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Sorting through who can win the PGA Championship — and who can’t

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The PGA Championship tees off on Thursday at Southern Hills in Tulsa with a field that annually is one of the toughest on tour, if not the toughest. Phil Mickelson came from out of nowhere to win last year’s tournament and become the oldest major winner in history, but will not be defending his title this year as he continues to sit things out after his comments about the upcoming Saudi-funded competitor to the PGA Tour.

Here’s a look at a handful of golfers who this year could take home the massive Wanamaker Trophy.

Everything you need to know about the PGA Championship

  • In all seven men’s major championships that have been held at Southern Hills, the leader after 36 holes has won the tournament. In five of the seven, the leader after 18 holes won the tournament. Suffice to say, a hot start might be in order here.
  • The last 16 PGA Championship winners made the cut in their previous tournaments. Three of those golfers were coming off a win, seven finished in the top five and all but two finished in the top 20. So we’re looking for strong form, as we often do with majors.
  • Five of the last seven PGA Championship winners were ranked inside the world top 10.
  • The PGA also has been a frequent place for players to pick up their first major victory, with eight of the last 13 winners hoisting a grand slam trophy for the first time in their careers.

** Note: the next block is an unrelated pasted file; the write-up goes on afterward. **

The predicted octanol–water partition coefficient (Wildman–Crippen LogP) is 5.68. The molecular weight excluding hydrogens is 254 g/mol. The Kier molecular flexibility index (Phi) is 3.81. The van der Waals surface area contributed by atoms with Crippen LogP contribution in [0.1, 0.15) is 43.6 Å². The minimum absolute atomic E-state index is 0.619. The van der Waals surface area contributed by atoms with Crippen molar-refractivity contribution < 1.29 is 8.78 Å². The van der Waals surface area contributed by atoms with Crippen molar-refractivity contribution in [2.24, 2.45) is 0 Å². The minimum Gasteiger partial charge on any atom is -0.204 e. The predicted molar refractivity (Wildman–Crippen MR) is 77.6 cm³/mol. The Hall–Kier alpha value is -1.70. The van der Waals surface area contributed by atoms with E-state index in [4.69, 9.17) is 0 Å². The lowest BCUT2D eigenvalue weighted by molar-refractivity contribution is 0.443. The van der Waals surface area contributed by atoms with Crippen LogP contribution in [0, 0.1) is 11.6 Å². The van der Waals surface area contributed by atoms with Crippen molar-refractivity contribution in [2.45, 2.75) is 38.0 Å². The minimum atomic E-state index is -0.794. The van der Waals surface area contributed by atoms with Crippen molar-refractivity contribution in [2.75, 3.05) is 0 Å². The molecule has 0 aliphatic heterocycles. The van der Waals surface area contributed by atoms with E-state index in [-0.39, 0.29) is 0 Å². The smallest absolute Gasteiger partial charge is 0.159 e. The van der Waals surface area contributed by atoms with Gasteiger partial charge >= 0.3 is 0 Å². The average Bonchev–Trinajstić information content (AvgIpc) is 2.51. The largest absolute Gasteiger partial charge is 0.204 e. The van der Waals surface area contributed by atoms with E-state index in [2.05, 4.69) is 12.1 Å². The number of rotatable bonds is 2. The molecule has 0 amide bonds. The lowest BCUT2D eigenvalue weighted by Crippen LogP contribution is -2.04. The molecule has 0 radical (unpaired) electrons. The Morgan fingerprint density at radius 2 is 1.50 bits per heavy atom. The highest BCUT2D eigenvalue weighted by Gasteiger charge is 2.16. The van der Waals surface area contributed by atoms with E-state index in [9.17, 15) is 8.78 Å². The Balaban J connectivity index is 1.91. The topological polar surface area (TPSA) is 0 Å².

Southern Hills recently was renovated, with noted course surgeon Gil Hanse’s crew bringing back some of its historic qualities while modernizing things to give today’s modern golfers a sterner challenge. The greens are small and crowned, and a lot of approach shots will be rolling off. The fairways are wide and undulating, elevation changes are everywhere, the rough is present but not penal and there’s water on 15 holes. That sounds a lot like Augusta National, and approach and around the green will be paramount.

Odds taken Monday from DraftKings Sportsbook.

Scottie Scheffler (+1200 to win)

Scheffler has played only twice since his Masters triumph, tying for 15th at last week’s Byron Nelson and tying for 18th at the Zurich Classic, which is a team event. But Scheffler’s win at Augusta was his fourth in six tournaments, and right now he’s hard to fade until a falloff presents itself. Scheffler gains on approach and around the green at nearly every tournament, which will translate well at Southern Hills.

Thomas has not lost strokes on approach at a stroke-play tournament since a missed cut in February 2021 at the Genesis. He was in contention on Sunday at the Byron Nelson before finishing in a tie for fifth, and he tied for eighth at the Masters, just his second top 10 at Augusta.

McIlroy lost strokes around the green in his last tournament, the Wells Fargo. It was the first time he’s done that since the WGC-FedEx St. Jude Invitational last August, and he still finished fifth. If he can get right with his putter, McIlroy could be hoisting the Wanamaker Trophy for the third time.